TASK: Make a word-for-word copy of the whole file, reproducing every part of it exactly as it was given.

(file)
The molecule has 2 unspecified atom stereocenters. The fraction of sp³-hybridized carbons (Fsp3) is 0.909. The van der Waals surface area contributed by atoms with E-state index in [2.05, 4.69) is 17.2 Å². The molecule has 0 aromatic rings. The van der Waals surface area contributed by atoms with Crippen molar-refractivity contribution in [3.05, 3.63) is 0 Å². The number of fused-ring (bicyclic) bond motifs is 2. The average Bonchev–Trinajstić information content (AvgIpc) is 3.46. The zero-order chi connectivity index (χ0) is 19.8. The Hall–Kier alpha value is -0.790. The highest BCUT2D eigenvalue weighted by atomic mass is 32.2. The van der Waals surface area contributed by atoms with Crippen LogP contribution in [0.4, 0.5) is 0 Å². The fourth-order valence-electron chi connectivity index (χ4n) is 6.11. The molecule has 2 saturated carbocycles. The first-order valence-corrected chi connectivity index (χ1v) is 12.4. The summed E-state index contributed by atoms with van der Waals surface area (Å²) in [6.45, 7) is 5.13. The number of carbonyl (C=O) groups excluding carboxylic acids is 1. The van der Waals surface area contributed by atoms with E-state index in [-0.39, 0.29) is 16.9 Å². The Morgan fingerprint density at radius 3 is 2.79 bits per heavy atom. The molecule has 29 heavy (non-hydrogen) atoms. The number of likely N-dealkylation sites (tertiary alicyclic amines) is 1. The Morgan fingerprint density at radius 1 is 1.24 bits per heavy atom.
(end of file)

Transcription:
The molecule has 2 unspecified atom stereocenters. The fraction of sp³-hybridized carbons (Fsp3) is 0.909. The van der Waals surface area contributed by atoms with E-state index in [2.05, 4.69) is 17.2 Å². The molecule has 0 aromatic rings. The van der Waals surface area contributed by atoms with Crippen molar-refractivity contribution in [3.05, 3.63) is 0 Å². The number of fused-ring (bicyclic) bond motifs is 2. The average Bonchev–Trinajstić information content (AvgIpc) is 3.46. The zero-order chi connectivity index (χ0) is 19.8. The Hall–Kier alpha value is -0.790. The highest BCUT2D eigenvalue weighted by atomic mass is 32.2. The van der Waals surface area contributed by atoms with Crippen LogP contribution in [0.4, 0.5) is 0 Å². The fourth-order valence-electron chi connectivity index (χ4n) is 6.11. The molecule has 2 saturated carbocycles. The first-order valence-corrected chi connectivity index (χ1v) is 12.4. The summed E-state index contributed by atoms with van der Waals surface area (Å²) in [6.45, 7) is 5.13. The number of carbonyl (C=O) groups excluding carboxylic acids is 1. The van der Waals surface area contributed by atoms with E-state index in [-0.39, 0.29) is 16.9 Å². The Morgan fingerprint density at radius 3 is 2.79 bits per heavy atom. The molecule has 29 heavy (non-hydrogen) atoms. The number of likely N-dealkylation sites (tertiary alicyclic amines) is 1. The Morgan fingerprint density at radius 1 is 1.24 bits per heavy atom.